If you’ve never played an Ultimate Alliance game before, the appeal is extremely easy to explain. The series comprises three hack-and-slash action/RPGs, in which you construct a four-person party of your favorite Marvel superheroes.
Ultimate Alliance 3 has an enormous roster of playable characters: 52, to be precise. Unless characters are in your active party, they won’t gain any experience. As such, if you want to use more than four characters to complete the game’s myriad objectives, you’re going to have to switch things up and grind. However, the game encourages you to do this in multiple ways. As you level up characters, you earn currency to unlock skills that empower your whole team. You can discover equipment that give huge XP boosts. Even if you just want to unlock optional costumes and voice lines, you’ll have to work your way through a good chunk of the playable cast to do so.
After a while, the game builds up a predictable, and predictably rewarding, loop:
- Pick a team
- Play through the main story mode or a challenge mode with that team
- Use your leveled-up team to grind for XP-boosting gear
- Equip XP-boosting gear on a new team
- Play through the story or challenge mode at a higher difficulty
After a while, you can bring a whole crew of characters from Level 1 to Level 100 in about an hour or so, and you can then run that team through a whole new set of challenges, which earns you more costumes and upgrade points, which lets you tinker with a whole new team. And you can do this with approximately half of your attention elsewhere.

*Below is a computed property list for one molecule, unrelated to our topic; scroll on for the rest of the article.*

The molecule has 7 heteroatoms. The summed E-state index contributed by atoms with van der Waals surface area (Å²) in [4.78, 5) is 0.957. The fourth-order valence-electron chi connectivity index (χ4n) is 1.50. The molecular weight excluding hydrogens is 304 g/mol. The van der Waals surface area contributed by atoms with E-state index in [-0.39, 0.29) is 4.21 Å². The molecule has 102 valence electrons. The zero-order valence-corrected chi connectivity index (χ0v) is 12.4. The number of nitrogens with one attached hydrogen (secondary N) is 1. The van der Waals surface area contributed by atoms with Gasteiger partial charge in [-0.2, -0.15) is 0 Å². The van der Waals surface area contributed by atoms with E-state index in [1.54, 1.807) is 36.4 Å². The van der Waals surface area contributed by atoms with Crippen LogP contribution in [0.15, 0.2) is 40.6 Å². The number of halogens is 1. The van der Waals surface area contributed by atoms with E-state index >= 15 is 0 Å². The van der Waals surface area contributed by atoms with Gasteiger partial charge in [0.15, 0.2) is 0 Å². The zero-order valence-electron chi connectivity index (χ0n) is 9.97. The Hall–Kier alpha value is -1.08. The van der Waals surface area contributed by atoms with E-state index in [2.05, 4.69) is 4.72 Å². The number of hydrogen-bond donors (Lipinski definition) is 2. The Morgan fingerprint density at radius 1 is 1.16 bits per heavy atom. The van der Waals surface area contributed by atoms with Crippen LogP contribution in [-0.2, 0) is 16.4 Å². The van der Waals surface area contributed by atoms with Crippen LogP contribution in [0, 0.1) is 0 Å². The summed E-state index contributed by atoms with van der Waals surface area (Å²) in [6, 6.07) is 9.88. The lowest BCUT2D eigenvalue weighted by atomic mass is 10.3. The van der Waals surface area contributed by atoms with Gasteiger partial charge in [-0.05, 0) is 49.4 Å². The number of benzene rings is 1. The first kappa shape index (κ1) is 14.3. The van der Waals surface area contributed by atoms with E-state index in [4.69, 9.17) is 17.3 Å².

A rabbit hole worth visiting
A while back, I had a conversation with a friend of mine about what we were playing. At the time, I was in the middle of Dragon Ball Xenoverse: a fun title, but hardly one of the great games of the past decade. He replied that Xenoverse was a “good-enough game,” and that sometimes, those were more fun than “good” games.
I agree with his assessment wholeheartedly. Whenever you sit down to play a God of War, or a Red Dead Redemption, or a Halo, you know that on some level, you’re playing an “important” game. Even if the game itself feels fun and breezy, it’s a huge part of the gaming culture, and it demands your full attention. Whether you wind up loving or hating the game, you have to have something coherent to say about it, because sooner or later, someone is going to ask, and perhaps even ask you to defend your opinion.
Conversely, no one is going to care what you, or I, or anyone thinks of Marvel Ultimate Alliance 3. Its entire raison d’être is to let you live out a superhero team-up fantasy. It has nothing to say about the culture surrounding gaming, or pop culture in general. It doesn’t demand deep thought or dissection. It doesn’t even demand your full focus. It’s junk food, but we all crave junk food now and then. And giving into that craving once in a while is probably healthier than ignoring it entirely.
The odd thing about Marvel Ultimate Alliance 3 is that a single playthrough doesn’t convey just how deep the rabbit hole can go. If you played through the game once, with one party, I’d highly encourage you to download the DLC and give it a second try. Maybe you won’t be in it for the long haul, like me — but if you are, the online co-op scene is still alive and well.